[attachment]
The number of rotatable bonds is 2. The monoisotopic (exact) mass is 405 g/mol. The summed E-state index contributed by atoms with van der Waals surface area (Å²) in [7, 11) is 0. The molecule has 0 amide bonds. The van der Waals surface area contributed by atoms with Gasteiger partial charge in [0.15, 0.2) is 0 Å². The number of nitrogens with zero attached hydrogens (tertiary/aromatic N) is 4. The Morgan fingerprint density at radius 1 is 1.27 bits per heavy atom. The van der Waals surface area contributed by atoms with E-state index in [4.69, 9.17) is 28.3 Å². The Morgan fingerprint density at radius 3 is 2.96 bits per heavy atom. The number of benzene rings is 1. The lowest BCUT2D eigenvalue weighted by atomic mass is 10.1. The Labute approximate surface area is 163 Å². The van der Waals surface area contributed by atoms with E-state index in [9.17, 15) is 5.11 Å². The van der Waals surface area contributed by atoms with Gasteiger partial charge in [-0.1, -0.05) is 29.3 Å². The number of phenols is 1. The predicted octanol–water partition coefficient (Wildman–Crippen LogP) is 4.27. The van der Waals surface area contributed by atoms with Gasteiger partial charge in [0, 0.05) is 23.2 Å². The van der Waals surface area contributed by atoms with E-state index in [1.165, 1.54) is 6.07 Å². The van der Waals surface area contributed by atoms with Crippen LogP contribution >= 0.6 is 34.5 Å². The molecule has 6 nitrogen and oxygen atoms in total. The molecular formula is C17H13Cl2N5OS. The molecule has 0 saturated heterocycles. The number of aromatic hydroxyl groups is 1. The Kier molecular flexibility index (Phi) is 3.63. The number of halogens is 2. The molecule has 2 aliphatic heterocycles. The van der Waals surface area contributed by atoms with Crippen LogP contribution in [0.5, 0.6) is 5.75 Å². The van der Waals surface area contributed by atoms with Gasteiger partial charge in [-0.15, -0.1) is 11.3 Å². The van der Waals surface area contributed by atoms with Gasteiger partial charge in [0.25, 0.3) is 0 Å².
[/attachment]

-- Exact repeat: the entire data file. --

The number of rotatable bonds is 2. The monoisotopic (exact) mass is 405 g/mol. The summed E-state index contributed by atoms with van der Waals surface area (Å²) in [7, 11) is 0. The molecule has 0 amide bonds. The van der Waals surface area contributed by atoms with Gasteiger partial charge in [0.15, 0.2) is 0 Å². The number of nitrogens with zero attached hydrogens (tertiary/aromatic N) is 4. The Morgan fingerprint density at radius 1 is 1.27 bits per heavy atom. The van der Waals surface area contributed by atoms with E-state index in [4.69, 9.17) is 28.3 Å². The Morgan fingerprint density at radius 3 is 2.96 bits per heavy atom. The number of benzene rings is 1. The lowest BCUT2D eigenvalue weighted by atomic mass is 10.1. The Labute approximate surface area is 163 Å². The van der Waals surface area contributed by atoms with E-state index in [9.17, 15) is 5.11 Å². The van der Waals surface area contributed by atoms with Gasteiger partial charge in [-0.1, -0.05) is 29.3 Å². The number of phenols is 1. The predicted octanol–water partition coefficient (Wildman–Crippen LogP) is 4.27. The van der Waals surface area contributed by atoms with Gasteiger partial charge in [0, 0.05) is 23.2 Å². The van der Waals surface area contributed by atoms with E-state index in [1.165, 1.54) is 6.07 Å². The van der Waals surface area contributed by atoms with Crippen LogP contribution >= 0.6 is 34.5 Å². The molecule has 6 nitrogen and oxygen atoms in total. The molecular formula is C17H13Cl2N5OS. The molecule has 0 saturated heterocycles. The number of aromatic hydroxyl groups is 1. The Kier molecular flexibility index (Phi) is 3.63. The number of halogens is 2. The molecule has 2 aliphatic heterocycles. The van der Waals surface area contributed by atoms with Crippen LogP contribution in [0.5, 0.6) is 5.75 Å². The van der Waals surface area contributed by atoms with Gasteiger partial charge in [-0.15, -0.1) is 11.3 Å². The van der Waals surface area contributed by atoms with Gasteiger partial charge in [0.25, 0.3) is 0 Å².